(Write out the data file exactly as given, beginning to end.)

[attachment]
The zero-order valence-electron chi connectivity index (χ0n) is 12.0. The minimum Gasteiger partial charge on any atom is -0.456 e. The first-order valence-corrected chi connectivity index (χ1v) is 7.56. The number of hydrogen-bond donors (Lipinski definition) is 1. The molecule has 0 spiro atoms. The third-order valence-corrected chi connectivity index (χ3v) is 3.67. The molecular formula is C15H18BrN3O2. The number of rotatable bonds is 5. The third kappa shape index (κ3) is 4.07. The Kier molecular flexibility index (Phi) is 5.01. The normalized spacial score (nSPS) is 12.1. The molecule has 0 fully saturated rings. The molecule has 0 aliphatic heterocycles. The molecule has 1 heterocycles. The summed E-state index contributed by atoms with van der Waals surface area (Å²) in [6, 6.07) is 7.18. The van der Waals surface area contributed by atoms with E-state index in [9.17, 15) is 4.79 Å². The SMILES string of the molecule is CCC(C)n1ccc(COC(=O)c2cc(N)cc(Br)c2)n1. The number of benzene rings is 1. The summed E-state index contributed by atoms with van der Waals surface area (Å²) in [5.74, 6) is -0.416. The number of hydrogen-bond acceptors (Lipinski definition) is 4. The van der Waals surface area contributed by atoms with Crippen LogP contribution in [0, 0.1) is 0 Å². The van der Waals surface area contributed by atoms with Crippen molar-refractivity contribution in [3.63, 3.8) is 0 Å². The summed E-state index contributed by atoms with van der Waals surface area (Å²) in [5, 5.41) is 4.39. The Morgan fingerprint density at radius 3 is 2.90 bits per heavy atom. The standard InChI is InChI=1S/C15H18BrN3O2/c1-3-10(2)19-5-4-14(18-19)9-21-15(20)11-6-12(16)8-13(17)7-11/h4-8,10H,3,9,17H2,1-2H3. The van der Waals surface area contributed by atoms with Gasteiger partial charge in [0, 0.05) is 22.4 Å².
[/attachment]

The zero-order valence-electron chi connectivity index (χ0n) is 12.0. The minimum Gasteiger partial charge on any atom is -0.456 e. The first-order valence-corrected chi connectivity index (χ1v) is 7.56. The number of hydrogen-bond donors (Lipinski definition) is 1. The molecule has 0 spiro atoms. The third-order valence-corrected chi connectivity index (χ3v) is 3.67. The molecular formula is C15H18BrN3O2. The number of rotatable bonds is 5. The third kappa shape index (κ3) is 4.07. The Kier molecular flexibility index (Phi) is 5.01. The normalized spacial score (nSPS) is 12.1. The molecule has 0 fully saturated rings. The molecule has 0 aliphatic heterocycles. The molecule has 1 heterocycles. The summed E-state index contributed by atoms with van der Waals surface area (Å²) in [6, 6.07) is 7.18. The van der Waals surface area contributed by atoms with E-state index in [9.17, 15) is 4.79 Å². The SMILES string of the molecule is CCC(C)n1ccc(COC(=O)c2cc(N)cc(Br)c2)n1. The number of benzene rings is 1. The summed E-state index contributed by atoms with van der Waals surface area (Å²) in [5.74, 6) is -0.416. The number of hydrogen-bond acceptors (Lipinski definition) is 4. The van der Waals surface area contributed by atoms with Crippen LogP contribution in [0, 0.1) is 0 Å². The van der Waals surface area contributed by atoms with Crippen molar-refractivity contribution in [3.63, 3.8) is 0 Å². The summed E-state index contributed by atoms with van der Waals surface area (Å²) in [5, 5.41) is 4.39. The Morgan fingerprint density at radius 3 is 2.90 bits per heavy atom. The standard InChI is InChI=1S/C15H18BrN3O2/c1-3-10(2)19-5-4-14(18-19)9-21-15(20)11-6-12(16)8-13(17)7-11/h4-8,10H,3,9,17H2,1-2H3. The van der Waals surface area contributed by atoms with Gasteiger partial charge in [0, 0.05) is 22.4 Å².